What Gulf Coast Congressman Gene Taylor wanted the Easter Bunny to bring him.
South Mississippi Living 4/07

Tuesday, November 27, 2007

Coast will miss senator's dogged Katrina work

Lott says he's trying to tie up loose ends on hurricane legislation

By Natalie Chandler
November 27, 2007

A retiring Sen. Trent Lott promised Monday to continue pushing legislation that will help the Gulf Coast recover from Hurricane Katrina, a storm that made him reconsider earlier plans of leaving office.

But he said it would be difficult to advance the bills before he leaves at the end of the year.

And Gulf Coast leaders said his absence will make it much more difficult for the area to rebuild from devastation that still lingers.

Lott, the second-ranking Republican in the Senate, and others in the state's congressional delegation won praise for securing billions of recovery dollars for south Mississippi.

A state-run grant program seemed to move more quickly one year after the storm after he and 4th District Rep. Gene Taylor, a Democrat, publicly urged officials to make changes and speed distribution.

Of Lott's retirement, the Rev. Richard Young of Escatawpa said, "Nobody down here's ready for that yet."

"If they put somebody in there that don't know us and have the feelings for us, it will be many years before this Gulf Coast recovers," said Young, whose church has not been rebuilt.

In a statement, Taylor said that Lott, whose Pascagoula home was destroyed in the storm, "understands the sense of loss that so many of us experienced, and this perspective has made him an especially effective advocate on recovery-related issues."

Taylor, who also lost his Bay St. Louis home, has worked with Lott on legislation that would offer federally funded insurance for disaster victims.

Insurance companies denied claims made by Lott, Taylor and many of their constituents after the Aug. 29, 2005, storm.

Company officials have said their policies cover a hurricane's wind but not its rising water.

"Hopefully, Trent can arrange a Senate floor vote before he retires, and I pledge to help with any assistance that I can provide," Taylor said.

Lott said he's had problems "getting the appropriate committee in the Senate to step up. I'll keep working on it."

He also has championed a bill that would revoke an antitrust exemption for insurance companies, which have been accused of conspiring to deny claims.

Lott said that while he still supports the legislation, it may be too difficult to pass.

Other issues have slowed the bill and killed its momentum, he said.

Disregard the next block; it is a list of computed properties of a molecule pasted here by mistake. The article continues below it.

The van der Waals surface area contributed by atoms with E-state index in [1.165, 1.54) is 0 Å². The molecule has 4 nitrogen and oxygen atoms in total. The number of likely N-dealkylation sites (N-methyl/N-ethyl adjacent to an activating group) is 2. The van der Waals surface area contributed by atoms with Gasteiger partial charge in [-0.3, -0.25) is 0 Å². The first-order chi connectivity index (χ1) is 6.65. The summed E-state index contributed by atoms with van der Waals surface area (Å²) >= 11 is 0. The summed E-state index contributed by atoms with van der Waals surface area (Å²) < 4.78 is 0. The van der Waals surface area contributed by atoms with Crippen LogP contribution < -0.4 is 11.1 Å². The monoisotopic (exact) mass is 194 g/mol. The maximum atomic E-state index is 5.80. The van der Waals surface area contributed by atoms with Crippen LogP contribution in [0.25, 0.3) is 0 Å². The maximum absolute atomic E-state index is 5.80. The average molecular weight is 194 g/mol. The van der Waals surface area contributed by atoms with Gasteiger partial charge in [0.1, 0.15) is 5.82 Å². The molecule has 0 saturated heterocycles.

A committee chairman in charge of the legislation doesn't believe there are enough votes to sustain the bill, he added.

Lott said he spoke with Senate Judiciary Committee Chairman Patrick Leahy on Monday. "I said, 'Pat, do me a favor. Get a vote on this repeal of the antitrust exemption. This is something I feel strongly about. Help me with a going-away present,' " Lott said.

Lott had considered retiring before Katrina flattened and flooded his hometown. His mother died earlier that year.

"I dare say that without Lott and (Sen. Thad Cochran) and Taylor, the Gulf Coast would be pretty much still in the Stone Ages," said Jackson County supervisor John McKay. "It's just going to be extremely difficult to replace (Lott's) leadership for (hurricane recovery) and for the whole state."

"The feeling in Washington has been, 'It's been two years; let's move on to the next thing,' " said Mayor Tommy Longo of Waveland, where city offices still are housed in FEMA trailers.

"(Lott) has understood our needs and that it was going to take longer and that we were going to need more help," Longo said.

Lott's office quickly helped whenever issues with FEMA arose, officials agreed.

In June, Lott settled with his insurance company. He and his wife, Tricia, live near Jackson.

Lott has placed a manufactured home on his Pascagoula property. He has not rebuilt, although he has said he would like to.

"So many people had needs for materials and workers," he said. "Our neighbors were still trying to rebuild.

"We didn't think, since we had a place to hang our hat, that we need to rush and (rebuild.) And I have to be honest. My wife is very concerned about rebuilding on the water."

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